The second act of the tragedy has Young Tom falling into despair. At the October meeting of the R&A he and his father were 4 up in a match with five holes to play, but Tommy fell apart, and the Morrises lost all the remaining holes and the match. Within weeks Young Tom's health was as bad as his golf. On Christmas Day, when Tommy didn't appear for breakfast, Old Tom entered his son's bedroom and found him dead in bed, at age 24. "There are all kinds of romantic theories, including that he died of a broken heart," says Burnet. "The doctor's certificate says it was the bursting of a blood vessel in his left lung."
Whatever. We are left with an image of Young Tom in his Balmoral hat, which would sometimes fall off when he swung hard. The three-round total of 154 he shot to win the Open belt at the 12-hole Prestwick course in 1868 was six shots better than his father's best. Tommy won again the next year and was awarded the belt permanently in 1870 when he routed the field with a 149. Old Tom retained the prize, a red Morocco belt with mission silver plates, and showed it to visitors on the slightest pretext.
"Tom outlived his whole family," Joy says, conveying with a drooped eyebrow the implied melancholy. "His daughter Lizzie went to America with Charlie Hunter. They named their first son Tommy, and he died after three months. Then her husband died, and she came home. It was just Old Tom and his own Lizzie looking after him."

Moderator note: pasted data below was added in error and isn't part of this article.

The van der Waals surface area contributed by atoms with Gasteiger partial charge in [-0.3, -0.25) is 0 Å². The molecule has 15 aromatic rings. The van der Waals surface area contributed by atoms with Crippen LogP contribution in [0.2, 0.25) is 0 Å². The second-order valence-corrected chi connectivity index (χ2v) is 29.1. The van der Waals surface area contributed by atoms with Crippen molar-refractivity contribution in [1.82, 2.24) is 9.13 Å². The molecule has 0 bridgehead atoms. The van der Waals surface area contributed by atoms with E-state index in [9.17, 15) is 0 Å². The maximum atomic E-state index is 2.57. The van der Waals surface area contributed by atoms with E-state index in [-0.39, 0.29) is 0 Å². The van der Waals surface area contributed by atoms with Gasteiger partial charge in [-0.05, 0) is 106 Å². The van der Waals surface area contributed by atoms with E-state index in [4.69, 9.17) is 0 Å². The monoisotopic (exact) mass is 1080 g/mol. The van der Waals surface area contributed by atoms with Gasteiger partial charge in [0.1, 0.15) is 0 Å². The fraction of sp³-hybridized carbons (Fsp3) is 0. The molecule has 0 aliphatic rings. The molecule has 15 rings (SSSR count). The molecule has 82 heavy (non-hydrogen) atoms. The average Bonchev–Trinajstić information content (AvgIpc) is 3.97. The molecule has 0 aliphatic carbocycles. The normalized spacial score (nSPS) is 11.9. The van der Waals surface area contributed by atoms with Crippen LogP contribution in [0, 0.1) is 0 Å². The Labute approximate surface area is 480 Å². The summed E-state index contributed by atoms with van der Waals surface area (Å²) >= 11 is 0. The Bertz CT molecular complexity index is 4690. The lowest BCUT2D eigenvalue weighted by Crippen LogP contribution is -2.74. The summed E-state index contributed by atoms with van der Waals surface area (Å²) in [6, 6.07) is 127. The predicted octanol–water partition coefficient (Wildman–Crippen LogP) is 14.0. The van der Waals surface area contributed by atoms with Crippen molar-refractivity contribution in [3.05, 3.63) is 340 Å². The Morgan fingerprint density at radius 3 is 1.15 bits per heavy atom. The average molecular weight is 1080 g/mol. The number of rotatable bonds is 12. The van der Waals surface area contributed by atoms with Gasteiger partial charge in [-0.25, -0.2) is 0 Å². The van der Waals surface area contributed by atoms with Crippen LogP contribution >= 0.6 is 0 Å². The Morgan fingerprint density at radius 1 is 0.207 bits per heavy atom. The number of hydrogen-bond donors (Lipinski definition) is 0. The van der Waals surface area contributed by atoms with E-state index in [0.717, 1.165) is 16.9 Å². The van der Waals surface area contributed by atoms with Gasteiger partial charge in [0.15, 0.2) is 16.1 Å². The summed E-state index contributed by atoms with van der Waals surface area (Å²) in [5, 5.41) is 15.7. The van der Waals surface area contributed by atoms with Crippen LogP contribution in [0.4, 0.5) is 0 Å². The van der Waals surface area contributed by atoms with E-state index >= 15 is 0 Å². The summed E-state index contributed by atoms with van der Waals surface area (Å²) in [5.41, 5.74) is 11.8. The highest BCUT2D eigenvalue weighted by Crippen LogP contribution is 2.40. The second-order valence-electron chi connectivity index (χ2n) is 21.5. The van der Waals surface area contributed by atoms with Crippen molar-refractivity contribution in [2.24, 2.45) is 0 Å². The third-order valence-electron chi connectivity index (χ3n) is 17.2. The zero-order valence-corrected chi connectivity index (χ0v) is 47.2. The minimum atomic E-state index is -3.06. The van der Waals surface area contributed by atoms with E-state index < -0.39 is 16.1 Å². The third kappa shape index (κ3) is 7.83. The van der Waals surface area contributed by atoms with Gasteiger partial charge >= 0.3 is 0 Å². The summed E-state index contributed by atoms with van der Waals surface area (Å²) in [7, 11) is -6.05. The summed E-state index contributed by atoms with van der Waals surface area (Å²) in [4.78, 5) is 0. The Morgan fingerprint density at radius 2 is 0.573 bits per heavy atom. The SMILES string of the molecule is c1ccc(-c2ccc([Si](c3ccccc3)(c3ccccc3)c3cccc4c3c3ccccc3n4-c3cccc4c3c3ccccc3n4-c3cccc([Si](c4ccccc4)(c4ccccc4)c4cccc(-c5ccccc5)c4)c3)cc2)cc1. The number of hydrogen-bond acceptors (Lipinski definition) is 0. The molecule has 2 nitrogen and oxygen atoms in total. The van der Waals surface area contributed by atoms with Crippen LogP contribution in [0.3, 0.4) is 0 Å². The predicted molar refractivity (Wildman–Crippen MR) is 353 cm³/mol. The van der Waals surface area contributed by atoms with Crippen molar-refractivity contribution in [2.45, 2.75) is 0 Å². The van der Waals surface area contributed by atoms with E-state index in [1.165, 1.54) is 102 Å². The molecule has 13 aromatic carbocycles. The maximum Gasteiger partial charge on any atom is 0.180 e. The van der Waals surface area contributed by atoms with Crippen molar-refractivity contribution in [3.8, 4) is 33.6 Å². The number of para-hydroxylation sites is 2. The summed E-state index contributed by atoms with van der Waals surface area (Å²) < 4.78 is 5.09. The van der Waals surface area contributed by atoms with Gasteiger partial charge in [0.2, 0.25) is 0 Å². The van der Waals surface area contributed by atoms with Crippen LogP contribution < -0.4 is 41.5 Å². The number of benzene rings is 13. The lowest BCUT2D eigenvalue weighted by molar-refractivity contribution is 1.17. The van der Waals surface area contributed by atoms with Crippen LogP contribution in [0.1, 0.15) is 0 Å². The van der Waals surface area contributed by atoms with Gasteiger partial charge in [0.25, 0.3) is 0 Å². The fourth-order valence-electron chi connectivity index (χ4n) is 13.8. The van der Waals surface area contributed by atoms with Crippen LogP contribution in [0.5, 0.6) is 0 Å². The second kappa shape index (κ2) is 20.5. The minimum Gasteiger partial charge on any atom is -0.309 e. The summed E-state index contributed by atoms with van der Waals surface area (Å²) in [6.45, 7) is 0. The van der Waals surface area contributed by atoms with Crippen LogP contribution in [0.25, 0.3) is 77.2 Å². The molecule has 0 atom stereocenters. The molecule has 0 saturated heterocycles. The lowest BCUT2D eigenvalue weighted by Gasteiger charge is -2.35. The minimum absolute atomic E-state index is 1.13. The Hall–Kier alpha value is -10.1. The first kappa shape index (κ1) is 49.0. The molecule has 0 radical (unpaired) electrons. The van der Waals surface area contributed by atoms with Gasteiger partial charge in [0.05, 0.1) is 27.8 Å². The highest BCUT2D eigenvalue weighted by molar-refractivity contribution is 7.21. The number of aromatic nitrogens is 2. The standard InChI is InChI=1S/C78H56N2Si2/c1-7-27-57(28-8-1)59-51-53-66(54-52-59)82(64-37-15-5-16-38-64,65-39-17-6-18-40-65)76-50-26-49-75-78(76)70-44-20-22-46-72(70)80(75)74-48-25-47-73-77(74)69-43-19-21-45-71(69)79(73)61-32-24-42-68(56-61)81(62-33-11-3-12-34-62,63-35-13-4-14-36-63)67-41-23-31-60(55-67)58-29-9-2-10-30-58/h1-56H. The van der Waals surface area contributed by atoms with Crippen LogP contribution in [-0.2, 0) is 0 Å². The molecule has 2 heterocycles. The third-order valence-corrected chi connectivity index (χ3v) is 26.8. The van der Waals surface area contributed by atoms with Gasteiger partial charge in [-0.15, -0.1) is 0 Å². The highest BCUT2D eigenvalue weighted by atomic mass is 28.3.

And now it's just Old Tom, who has, in a manner of speaking, outlived himself. He'll probably turn up this week. He likes to walk the New Course, which he designed in 1894, to check that the revetted bunkers are sound. And no one should be surprised if his bedroom window, above the golf shop, is open to the north wind, because that's how he has it on even the coldest nights. Certainly, Old Tom will appear evenings at the Byre Theatre, puffing on his old clay pipe. Expect to hear tales of Tommy, Allan, Willie Auchterlonie and the other respectable caddies.
But don't worry that you'll stump the old man with a hard question. "You won't panic him," Joy says with a coy smile. "What he doesn't know, he's just forgotten."